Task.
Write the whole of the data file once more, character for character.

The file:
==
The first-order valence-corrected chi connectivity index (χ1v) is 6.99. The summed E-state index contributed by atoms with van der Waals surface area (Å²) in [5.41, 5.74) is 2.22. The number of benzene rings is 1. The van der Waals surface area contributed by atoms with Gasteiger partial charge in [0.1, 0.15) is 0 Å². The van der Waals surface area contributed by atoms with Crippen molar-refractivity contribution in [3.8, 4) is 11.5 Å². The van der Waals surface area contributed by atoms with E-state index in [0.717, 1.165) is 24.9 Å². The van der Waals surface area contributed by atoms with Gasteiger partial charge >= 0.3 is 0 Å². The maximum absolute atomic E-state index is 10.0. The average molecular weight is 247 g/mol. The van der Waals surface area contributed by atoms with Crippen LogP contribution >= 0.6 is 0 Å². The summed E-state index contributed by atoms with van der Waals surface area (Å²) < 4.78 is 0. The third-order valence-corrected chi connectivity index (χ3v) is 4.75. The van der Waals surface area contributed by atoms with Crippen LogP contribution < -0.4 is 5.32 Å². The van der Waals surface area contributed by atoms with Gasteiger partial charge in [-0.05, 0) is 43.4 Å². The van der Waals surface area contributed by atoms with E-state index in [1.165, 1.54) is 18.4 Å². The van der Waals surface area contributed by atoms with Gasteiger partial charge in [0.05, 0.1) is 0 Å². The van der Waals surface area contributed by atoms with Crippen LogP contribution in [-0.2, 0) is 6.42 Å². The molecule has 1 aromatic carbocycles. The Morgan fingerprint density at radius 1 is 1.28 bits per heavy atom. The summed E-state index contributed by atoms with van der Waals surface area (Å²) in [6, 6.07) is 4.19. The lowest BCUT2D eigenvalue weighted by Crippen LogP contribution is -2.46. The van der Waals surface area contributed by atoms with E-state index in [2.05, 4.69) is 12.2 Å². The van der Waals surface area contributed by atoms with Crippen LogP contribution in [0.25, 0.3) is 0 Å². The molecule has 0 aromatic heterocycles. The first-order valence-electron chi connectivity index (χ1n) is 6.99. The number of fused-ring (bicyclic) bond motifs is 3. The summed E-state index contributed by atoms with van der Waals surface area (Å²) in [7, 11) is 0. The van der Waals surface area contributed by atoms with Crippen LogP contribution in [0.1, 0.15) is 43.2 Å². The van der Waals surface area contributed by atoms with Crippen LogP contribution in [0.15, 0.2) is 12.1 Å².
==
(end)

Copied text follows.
The first-order valence-corrected chi connectivity index (χ1v) is 6.99. The summed E-state index contributed by atoms with van der Waals surface area (Å²) in [5.41, 5.74) is 2.22. The number of benzene rings is 1. The van der Waals surface area contributed by atoms with Gasteiger partial charge in [0.1, 0.15) is 0 Å². The van der Waals surface area contributed by atoms with Crippen molar-refractivity contribution in [3.8, 4) is 11.5 Å². The van der Waals surface area contributed by atoms with E-state index in [0.717, 1.165) is 24.9 Å². The van der Waals surface area contributed by atoms with Gasteiger partial charge >= 0.3 is 0 Å². The maximum absolute atomic E-state index is 10.0. The average molecular weight is 247 g/mol. The van der Waals surface area contributed by atoms with Crippen LogP contribution >= 0.6 is 0 Å². The summed E-state index contributed by atoms with van der Waals surface area (Å²) < 4.78 is 0. The third-order valence-corrected chi connectivity index (χ3v) is 4.75. The van der Waals surface area contributed by atoms with Crippen LogP contribution < -0.4 is 5.32 Å². The van der Waals surface area contributed by atoms with Gasteiger partial charge in [-0.05, 0) is 43.4 Å². The van der Waals surface area contributed by atoms with E-state index in [1.165, 1.54) is 18.4 Å². The van der Waals surface area contributed by atoms with Gasteiger partial charge in [0.05, 0.1) is 0 Å². The van der Waals surface area contributed by atoms with Crippen LogP contribution in [-0.2, 0) is 6.42 Å². The molecule has 1 aromatic carbocycles. The Morgan fingerprint density at radius 1 is 1.28 bits per heavy atom. The summed E-state index contributed by atoms with van der Waals surface area (Å²) in [6, 6.07) is 4.19. The lowest BCUT2D eigenvalue weighted by Crippen LogP contribution is -2.46. The van der Waals surface area contributed by atoms with E-state index in [2.05, 4.69) is 12.2 Å². The van der Waals surface area contributed by atoms with Crippen LogP contribution in [0.25, 0.3) is 0 Å². The molecule has 0 aromatic heterocycles. The first-order valence-electron chi connectivity index (χ1n) is 6.99. The number of fused-ring (bicyclic) bond motifs is 3. The summed E-state index contributed by atoms with van der Waals surface area (Å²) in [7, 11) is 0. The van der Waals surface area contributed by atoms with Crippen LogP contribution in [0.1, 0.15) is 43.2 Å². The van der Waals surface area contributed by atoms with Crippen LogP contribution in [0.15, 0.2) is 12.1 Å².